The Dogon People


The Dogon, also called Habe and Cadau, number between 400,000 and 800,000 and live mainly in Mali and Burkina Faso, with the majority found in the Bandiagara Escarpment in Mali. The Dogon speak 12 distinct dialects with around 50 recognized subdialects, which have been classified as belonging to the Niger-Congo phylum, though this is far from definitive. It may be that Dogon is its own language unrelated to any other.

The Dogon resisted conversion to Islam, and various oral histories of the Dogon state that they came to the Bandia-gara Escarpment some 1,000 years ago from either north or west from areas under Mande control. They say that they were led to their current homeland by the snake Lebe, and when they arrived at the escarpment, they found an older population living there, the Tellum and the Niongom, whom they conquered. Some dispute this and believe that the Tellum were the original Dogon. Other groups arrived as late as the 15th century to escape Islamization and created the diverse and complex language situation of today’s Dogon.

The Dogon have a rich cultural life that remained well protected in their isolation from the strong forces of Islam in the Mande-speaking areas. Dogon cosmology was first studied by the French ethnographer Marcel Griaule for over 20 years, starting in the 1930s. Making sure to get information from Dogon who had not converted to either Christianity or Islam, or who had been in long-term contact with whites, Griaule’s research revealed that the Dogon had astronomical knowledge of the Dog Star, Sirus, as well as of other heavenly bodies that are not visible to the human eye. Griaule made no attempt to explain how the Dogon have such knowledge; but popular Western imagination has subsequently run rampant, including contact with extraterrestrials.

Traditional Dogon religion is animist, and there are totem spirits or Binou that protect villages. Totem animals are not killed and their parts, including hides, cannot be used. Amma is the creator, and he is the focus of all other religious celebrations as well as having a yearly celebration of his own. The Sigui celebration is done in cycles of every 60 years. It is connected to the cycle of the Dog Star and can last for several years. It celebrates the death of the first man, Lebe Serou, and the time until man acquired speech.

It is marked by dances and long lines of masked dancers that have become famous among tourists. Other celebrations include that of LebeSerou, who was transformed into a snake. The Lebe celebration is done once a year and lasts for three days.Traditional religion has a body of holy men or hogon who preside over ceremonies and make sure all is done properly. They are elected to hold the position and learn wisdom during a six-month period of near isolation, during which they are not to shave or wash. A hogon wears white, and his food needs are taken care of by a young virgin girl who has not yet had a period. At night, the snake Lebe comes to him and gives him the knowledge he will need.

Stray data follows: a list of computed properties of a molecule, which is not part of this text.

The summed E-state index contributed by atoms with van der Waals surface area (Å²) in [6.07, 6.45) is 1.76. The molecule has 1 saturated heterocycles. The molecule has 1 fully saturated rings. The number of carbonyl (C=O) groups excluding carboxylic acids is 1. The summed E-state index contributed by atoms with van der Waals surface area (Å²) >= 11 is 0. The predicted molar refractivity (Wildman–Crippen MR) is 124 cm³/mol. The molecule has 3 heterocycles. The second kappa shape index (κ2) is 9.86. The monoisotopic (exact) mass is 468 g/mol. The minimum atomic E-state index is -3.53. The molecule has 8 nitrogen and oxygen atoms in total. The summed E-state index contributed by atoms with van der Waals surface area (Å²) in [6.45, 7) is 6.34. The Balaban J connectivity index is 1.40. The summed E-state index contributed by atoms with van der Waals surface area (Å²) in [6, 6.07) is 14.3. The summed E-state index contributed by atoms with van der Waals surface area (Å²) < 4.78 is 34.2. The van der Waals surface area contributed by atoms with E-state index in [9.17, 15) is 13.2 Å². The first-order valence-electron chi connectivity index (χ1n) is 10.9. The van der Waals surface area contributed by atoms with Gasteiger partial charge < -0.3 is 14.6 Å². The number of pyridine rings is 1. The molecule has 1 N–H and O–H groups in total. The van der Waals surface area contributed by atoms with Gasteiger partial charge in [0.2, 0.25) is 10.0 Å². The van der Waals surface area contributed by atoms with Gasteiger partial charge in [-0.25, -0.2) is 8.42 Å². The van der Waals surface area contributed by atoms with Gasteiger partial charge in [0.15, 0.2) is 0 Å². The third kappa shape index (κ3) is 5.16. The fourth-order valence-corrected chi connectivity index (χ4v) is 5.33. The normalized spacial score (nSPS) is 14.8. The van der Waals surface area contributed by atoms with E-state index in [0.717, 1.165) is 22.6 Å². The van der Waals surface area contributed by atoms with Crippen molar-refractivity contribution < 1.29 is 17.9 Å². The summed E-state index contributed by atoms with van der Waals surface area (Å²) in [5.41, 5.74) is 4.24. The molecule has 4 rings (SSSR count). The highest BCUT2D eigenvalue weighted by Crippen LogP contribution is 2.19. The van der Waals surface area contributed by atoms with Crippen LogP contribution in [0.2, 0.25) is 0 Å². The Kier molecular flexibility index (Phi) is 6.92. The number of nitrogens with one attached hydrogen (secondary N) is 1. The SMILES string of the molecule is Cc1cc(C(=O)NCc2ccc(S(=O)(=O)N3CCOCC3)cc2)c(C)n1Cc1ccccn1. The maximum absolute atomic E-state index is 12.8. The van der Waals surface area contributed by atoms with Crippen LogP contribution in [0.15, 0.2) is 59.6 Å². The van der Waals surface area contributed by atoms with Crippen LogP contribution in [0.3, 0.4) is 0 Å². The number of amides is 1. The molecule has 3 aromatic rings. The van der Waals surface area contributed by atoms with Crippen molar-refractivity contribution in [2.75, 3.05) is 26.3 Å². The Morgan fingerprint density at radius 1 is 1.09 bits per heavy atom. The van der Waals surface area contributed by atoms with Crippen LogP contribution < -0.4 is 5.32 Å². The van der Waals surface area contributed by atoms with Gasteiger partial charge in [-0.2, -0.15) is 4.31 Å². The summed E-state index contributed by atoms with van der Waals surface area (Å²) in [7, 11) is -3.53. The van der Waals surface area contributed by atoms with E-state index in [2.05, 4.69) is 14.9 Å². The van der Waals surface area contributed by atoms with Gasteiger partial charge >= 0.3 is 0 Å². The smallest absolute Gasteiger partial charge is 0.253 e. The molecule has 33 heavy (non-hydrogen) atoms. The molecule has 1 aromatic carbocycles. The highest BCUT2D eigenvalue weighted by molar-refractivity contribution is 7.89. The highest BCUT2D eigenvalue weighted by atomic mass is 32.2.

The Dogon have a history of art, and theirs was among the first to be sought after by Western art dealers and collectors. Dogon masks are used in a number of cer-emonies, including funeral masquerades. Dogon granaries are gender divided, and their doors are decorated with carved images that have become not only collec-tors’ items, but an important source of money from the tourist trade. Dogon statu-ary includes ancestor figures often with raised arms connected to rainmaking cer-emonies, and equestrian figures and carved house posts have found their way onto the world art market as well. Dogon-like art is now made not only by Dogon, but by other wood carvers and metal workers in Mali.

The Dogon are patrilineal, and the eldest-living male is the head of the extended fam-ily or guinna. Men are allowed to marry more than one wife, though today few have more than one. Women join the guinna of their husbands only after the birth of their first son. Divorce is considered to be a very serious step, and though it is possible, it is discouraged. Among traditional Dogon, divorce is decided upon after the participa-tion of the entire village.In 1860, the Dogon came under the control of al-Haj ‘Umar Tall’s Islamic jihad and then by the French in 1893, though the French did not defeat the Dogon until 1920.

Since then Dogon have converted to either Islam (approximately 35 percent of Dogon are Muslim) or Christianity (10 percent) and the rest prac-tice their ancestral religion. In recent years, Western interest in Dogon ceremo-nies and arts has brought tourism and needed tourist dollars. Tourist companies in Bamako set up group visits, and Dogon perform masked dances for them. Tourists are allowed to stay in Dogon villages, but most of these are eco-friendly and blend in with the local architecture of the tradi-tional Dogon architectural style. Tourist development has become a much-needed source of income, but recent disturbance in Mali, starting in 2009 involving Al Qaeda militants, has greatly reduced the numbers today.

John A. Shoup

Further Reading

Bacquart, Jean-Baptiste. The Tribal Arts of Africa: Surveying Africa’s Artistic Geogra-phy. New York: Thames and Hudson, 2002.

Bouttiaux, Anne-Marie. “Afrique Occidental:Comment tisser les coulours et le sens.” In Costumes et Textiles d’Afrique: Des Ber-be`res aux Zulu, by Anne-Marie Bouttiaux et al. Milan: 5 Continents Press, 2008.

Calame-Griaule, Genevieve and Agnes Pataux. Dogon: People of the Cliffs. Milan: 5 Continents Press, 2006.

Doyle, Margaret, et al., eds. Peoples of West Africa. New York: Diagram Group, Facts on File, 1997.

Huet, Jean-Christophe. Villages perches des Dogon du Mali: Habitat, espace et societe. Paris: L’Harmattan, 1994.

Olson, James. The Peoples of Africa: An Eth-nohistorical Dictionary. Westport, CT: Greenwood Press, 1996.